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NAD 3125 left channel weak

Discussion in 'Electronic Repair' started by TDWesty, Jun 14, 2005.

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  1. TDWesty

    TDWesty Guest

    I have an NAD 3125 integrated amp (1986 vintage) with a strange left
    channel problem. With a lower level input, such as my 4125 tuner, or a
    VCR, the left amp channel drops out to almost nothing. Switching the
    amp to mono equalizes both channels. I have swapped speakers, wires,
    patch cables, and tried all of the line level inputs on the amp, with
    the same results. I have swapped left&right, etc, but the problem is
    always the left channel of the amp. The tuner works fine on both
    channels with another amp.

    With a higher level input such as CD or DVD, both channels work and
    sound fine. The left channel behaviour was inconsistent for a while,
    but is now consistent, and has been for months.

    I have done some reading about replacing caps on older amps, along with
    checking for bad solder joints, but have found no visible problems in
    either case. I have had the amp for 20 years, and it has never been

    I would consider replacing the caps myself, if I had some idea where to
    start (ie: which ones are the mostly likely culprits, or which ones
    should be replaced due to age), but I would prefer to have a schematic
    to work with. I have found the schematic for the NAD 3120, which has
    test voltage values, etc., but so far no luck on the 3125.

    Any ideas appreciated.

    Thanks, Shawn Wright
    Jikester likes this.
  2. Tim Mitchell

    Tim Mitchell Guest

    I'm not familiar with the particular amp, but your testing so far shows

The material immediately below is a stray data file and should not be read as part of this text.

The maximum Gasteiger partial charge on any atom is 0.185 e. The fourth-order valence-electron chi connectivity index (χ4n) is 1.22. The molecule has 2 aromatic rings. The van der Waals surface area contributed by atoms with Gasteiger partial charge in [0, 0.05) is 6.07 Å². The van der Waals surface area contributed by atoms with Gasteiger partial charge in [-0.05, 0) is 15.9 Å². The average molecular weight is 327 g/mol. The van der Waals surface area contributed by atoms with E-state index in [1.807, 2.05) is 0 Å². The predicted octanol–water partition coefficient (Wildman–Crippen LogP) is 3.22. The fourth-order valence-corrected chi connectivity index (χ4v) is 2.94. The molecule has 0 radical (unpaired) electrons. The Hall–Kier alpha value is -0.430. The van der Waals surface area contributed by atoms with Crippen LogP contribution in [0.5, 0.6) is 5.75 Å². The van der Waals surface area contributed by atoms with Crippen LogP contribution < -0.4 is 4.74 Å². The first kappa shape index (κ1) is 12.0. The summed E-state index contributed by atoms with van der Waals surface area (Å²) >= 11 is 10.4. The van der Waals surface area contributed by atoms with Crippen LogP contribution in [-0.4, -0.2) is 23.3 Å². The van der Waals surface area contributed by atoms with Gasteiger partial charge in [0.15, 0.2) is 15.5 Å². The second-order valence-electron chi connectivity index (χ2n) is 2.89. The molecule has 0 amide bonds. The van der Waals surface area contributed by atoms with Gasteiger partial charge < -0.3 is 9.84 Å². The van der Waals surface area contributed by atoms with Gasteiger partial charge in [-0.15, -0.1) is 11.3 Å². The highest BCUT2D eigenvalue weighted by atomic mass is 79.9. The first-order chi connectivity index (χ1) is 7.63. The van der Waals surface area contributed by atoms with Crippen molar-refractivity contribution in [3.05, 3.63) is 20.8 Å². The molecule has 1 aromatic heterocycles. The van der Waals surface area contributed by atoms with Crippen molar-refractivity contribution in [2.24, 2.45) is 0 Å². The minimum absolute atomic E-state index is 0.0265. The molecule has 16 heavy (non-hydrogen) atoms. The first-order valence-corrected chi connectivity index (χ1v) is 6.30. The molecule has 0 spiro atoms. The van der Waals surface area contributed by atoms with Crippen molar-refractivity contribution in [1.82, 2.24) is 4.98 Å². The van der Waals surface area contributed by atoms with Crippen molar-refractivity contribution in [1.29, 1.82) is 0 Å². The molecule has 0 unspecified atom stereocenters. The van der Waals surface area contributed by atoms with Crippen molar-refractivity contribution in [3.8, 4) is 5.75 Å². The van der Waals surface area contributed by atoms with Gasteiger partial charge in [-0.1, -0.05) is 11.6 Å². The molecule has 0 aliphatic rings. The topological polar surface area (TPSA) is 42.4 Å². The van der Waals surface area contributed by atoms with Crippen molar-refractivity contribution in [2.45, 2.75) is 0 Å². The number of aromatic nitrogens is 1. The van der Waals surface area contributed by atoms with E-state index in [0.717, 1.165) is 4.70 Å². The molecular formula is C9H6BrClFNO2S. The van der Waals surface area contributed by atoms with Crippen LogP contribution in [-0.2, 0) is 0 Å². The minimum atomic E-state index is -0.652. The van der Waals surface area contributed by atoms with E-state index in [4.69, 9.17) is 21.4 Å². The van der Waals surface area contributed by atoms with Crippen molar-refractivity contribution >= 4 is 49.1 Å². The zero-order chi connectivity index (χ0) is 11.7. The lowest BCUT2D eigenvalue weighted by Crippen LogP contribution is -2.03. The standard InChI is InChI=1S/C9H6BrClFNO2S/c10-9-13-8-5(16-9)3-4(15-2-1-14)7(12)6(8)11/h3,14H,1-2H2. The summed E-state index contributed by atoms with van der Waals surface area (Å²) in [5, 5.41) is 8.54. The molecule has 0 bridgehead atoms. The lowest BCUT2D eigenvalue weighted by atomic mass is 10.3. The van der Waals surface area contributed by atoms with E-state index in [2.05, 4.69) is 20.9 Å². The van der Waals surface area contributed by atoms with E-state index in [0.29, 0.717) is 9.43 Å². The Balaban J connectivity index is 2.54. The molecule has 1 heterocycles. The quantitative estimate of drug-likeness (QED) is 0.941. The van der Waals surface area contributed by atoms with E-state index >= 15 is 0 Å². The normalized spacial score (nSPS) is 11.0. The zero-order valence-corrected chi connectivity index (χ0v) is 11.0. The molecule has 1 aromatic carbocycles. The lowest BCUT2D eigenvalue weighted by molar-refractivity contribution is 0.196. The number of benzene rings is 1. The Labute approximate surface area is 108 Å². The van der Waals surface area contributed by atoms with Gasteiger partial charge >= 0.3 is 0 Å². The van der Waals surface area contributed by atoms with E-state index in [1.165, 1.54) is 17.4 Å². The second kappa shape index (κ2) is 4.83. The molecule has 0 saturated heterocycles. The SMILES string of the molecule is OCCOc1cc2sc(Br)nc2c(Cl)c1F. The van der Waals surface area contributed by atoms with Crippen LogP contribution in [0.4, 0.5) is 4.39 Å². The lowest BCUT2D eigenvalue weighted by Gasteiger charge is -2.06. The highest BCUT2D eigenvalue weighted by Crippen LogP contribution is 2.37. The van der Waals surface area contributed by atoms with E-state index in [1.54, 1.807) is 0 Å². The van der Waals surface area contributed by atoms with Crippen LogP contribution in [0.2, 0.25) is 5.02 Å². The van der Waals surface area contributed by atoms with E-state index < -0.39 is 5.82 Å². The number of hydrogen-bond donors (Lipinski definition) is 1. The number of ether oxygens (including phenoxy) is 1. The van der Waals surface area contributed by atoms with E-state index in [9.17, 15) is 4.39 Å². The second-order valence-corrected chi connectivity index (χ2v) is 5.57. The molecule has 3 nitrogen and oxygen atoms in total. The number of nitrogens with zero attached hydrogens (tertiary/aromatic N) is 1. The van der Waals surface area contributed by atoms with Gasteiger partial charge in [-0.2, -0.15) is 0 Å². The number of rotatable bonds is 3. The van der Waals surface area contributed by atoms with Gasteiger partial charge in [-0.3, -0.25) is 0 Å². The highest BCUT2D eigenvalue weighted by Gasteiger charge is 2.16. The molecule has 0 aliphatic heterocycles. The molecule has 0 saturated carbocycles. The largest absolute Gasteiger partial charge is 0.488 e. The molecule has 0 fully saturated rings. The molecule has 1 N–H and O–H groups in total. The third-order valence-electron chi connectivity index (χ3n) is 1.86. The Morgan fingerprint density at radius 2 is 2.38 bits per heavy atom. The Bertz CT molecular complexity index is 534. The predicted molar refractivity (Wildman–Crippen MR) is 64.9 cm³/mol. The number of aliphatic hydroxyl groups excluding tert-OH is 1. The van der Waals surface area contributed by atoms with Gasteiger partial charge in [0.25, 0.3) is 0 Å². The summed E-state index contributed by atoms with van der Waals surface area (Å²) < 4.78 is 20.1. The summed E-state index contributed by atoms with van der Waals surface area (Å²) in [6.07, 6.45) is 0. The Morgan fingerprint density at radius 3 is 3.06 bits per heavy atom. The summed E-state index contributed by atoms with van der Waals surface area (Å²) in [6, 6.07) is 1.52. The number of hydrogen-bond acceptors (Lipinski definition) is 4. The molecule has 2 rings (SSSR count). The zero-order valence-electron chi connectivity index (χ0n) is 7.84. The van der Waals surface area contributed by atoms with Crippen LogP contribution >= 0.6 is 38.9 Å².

that the problem is in the input stages of the amp not the power stages
    (as if you turn it to mono, you get the same volume). So you are looking
    for a problem on the left channel somewhere between the input terminals
    and the mono switch. This narrows it down quite a lot.

    It sounds like a bad connection which has gradually oxidised or
    something. Jacks with switch terminals can do what you describe, if you
    put in a small signal it doesn't get through but if you put in a larger
    signal then it does get through. I would visually trace through the
    signal path from the input connector and see if you can see anything
  3. Bob Shuman

    Bob Shuman Guest

    At that age, I'd also suspect oxidized/dirty contacts on the controls. Have
    you tried playing with all the knobs, buttons and switches (speakers A/B,
    tone defeat, loudness, bass, treble, balance, etc) on the front panel? Many
    times this will help to isolate the bad contact since the behavior will
    change as you move the control between different positions. Once you
    determine the cause, a good cleaning with a good contact cleaner should help
    a lot.

    Also, as a thought, is there a speaker relay near the final output? If so,
    it is possible that the left channel contacts are pitted or worn and need
    some attention. Many times you can remove the plastic cover on the relay
    and assert some pressure to see if the behavior changes. If it does, then
    you can use a small file or some emery cloth and contact cleaner to try to
    clean up the contacts.

    Good luck!

  4. Eric

    Eric Guest


    Normally for me to repair an old amplifier with this similar problem is take
    out and disassembly all the switches for a deep clean. Mostly the problem

    Good Luck

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